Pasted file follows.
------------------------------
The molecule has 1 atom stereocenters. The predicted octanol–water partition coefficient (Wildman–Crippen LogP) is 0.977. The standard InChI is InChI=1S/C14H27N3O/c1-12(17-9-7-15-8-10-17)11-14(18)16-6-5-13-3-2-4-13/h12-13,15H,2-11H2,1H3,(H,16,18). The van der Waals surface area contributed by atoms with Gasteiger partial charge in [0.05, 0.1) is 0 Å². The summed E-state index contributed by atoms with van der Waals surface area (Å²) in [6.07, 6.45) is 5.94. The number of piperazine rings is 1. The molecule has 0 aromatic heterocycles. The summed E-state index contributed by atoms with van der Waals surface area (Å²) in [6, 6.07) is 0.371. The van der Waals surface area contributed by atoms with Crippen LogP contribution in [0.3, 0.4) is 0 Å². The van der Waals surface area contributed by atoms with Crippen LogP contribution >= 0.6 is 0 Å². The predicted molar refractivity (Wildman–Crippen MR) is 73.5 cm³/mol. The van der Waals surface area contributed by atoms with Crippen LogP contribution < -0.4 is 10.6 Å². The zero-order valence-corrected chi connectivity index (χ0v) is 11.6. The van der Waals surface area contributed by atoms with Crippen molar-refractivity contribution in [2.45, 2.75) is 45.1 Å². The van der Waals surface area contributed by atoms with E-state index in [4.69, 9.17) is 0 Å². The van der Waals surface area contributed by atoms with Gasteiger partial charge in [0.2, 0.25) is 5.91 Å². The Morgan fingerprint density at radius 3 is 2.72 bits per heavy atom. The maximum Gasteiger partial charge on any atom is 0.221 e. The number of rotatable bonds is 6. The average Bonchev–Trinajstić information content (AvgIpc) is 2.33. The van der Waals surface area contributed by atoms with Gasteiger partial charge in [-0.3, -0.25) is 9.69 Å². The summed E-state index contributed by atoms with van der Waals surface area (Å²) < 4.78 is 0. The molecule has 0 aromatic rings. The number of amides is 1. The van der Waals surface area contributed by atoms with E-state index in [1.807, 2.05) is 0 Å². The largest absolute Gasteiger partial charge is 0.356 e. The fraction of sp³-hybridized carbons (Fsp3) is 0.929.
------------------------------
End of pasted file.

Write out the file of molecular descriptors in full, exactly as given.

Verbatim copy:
The molecule has 1 atom stereocenters. The predicted octanol–water partition coefficient (Wildman–Crippen LogP) is 0.977. The standard InChI is InChI=1S/C14H27N3O/c1-12(17-9-7-15-8-10-17)11-14(18)16-6-5-13-3-2-4-13/h12-13,15H,2-11H2,1H3,(H,16,18). The van der Waals surface area contributed by atoms with Gasteiger partial charge in [0.05, 0.1) is 0 Å². The summed E-state index contributed by atoms with van der Waals surface area (Å²) in [6.07, 6.45) is 5.94. The number of piperazine rings is 1. The molecule has 0 aromatic heterocycles. The summed E-state index contributed by atoms with van der Waals surface area (Å²) in [6, 6.07) is 0.371. The van der Waals surface area contributed by atoms with Crippen LogP contribution in [0.3, 0.4) is 0 Å². The van der Waals surface area contributed by atoms with Crippen LogP contribution >= 0.6 is 0 Å². The predicted molar refractivity (Wildman–Crippen MR) is 73.5 cm³/mol. The van der Waals surface area contributed by atoms with Crippen LogP contribution < -0.4 is 10.6 Å². The zero-order valence-corrected chi connectivity index (χ0v) is 11.6. The van der Waals surface area contributed by atoms with Crippen molar-refractivity contribution in [2.45, 2.75) is 45.1 Å². The van der Waals surface area contributed by atoms with E-state index in [4.69, 9.17) is 0 Å². The van der Waals surface area contributed by atoms with Gasteiger partial charge in [0.2, 0.25) is 5.91 Å². The Morgan fingerprint density at radius 3 is 2.72 bits per heavy atom. The maximum Gasteiger partial charge on any atom is 0.221 e. The number of rotatable bonds is 6. The average Bonchev–Trinajstić information content (AvgIpc) is 2.33. The van der Waals surface area contributed by atoms with Gasteiger partial charge in [-0.3, -0.25) is 9.69 Å². The summed E-state index contributed by atoms with van der Waals surface area (Å²) < 4.78 is 0. The molecule has 0 aromatic rings. The number of amides is 1. The van der Waals surface area contributed by atoms with E-state index in [1.807, 2.05) is 0 Å². The largest absolute Gasteiger partial charge is 0.356 e. The fraction of sp³-hybridized carbons (Fsp3) is 0.929.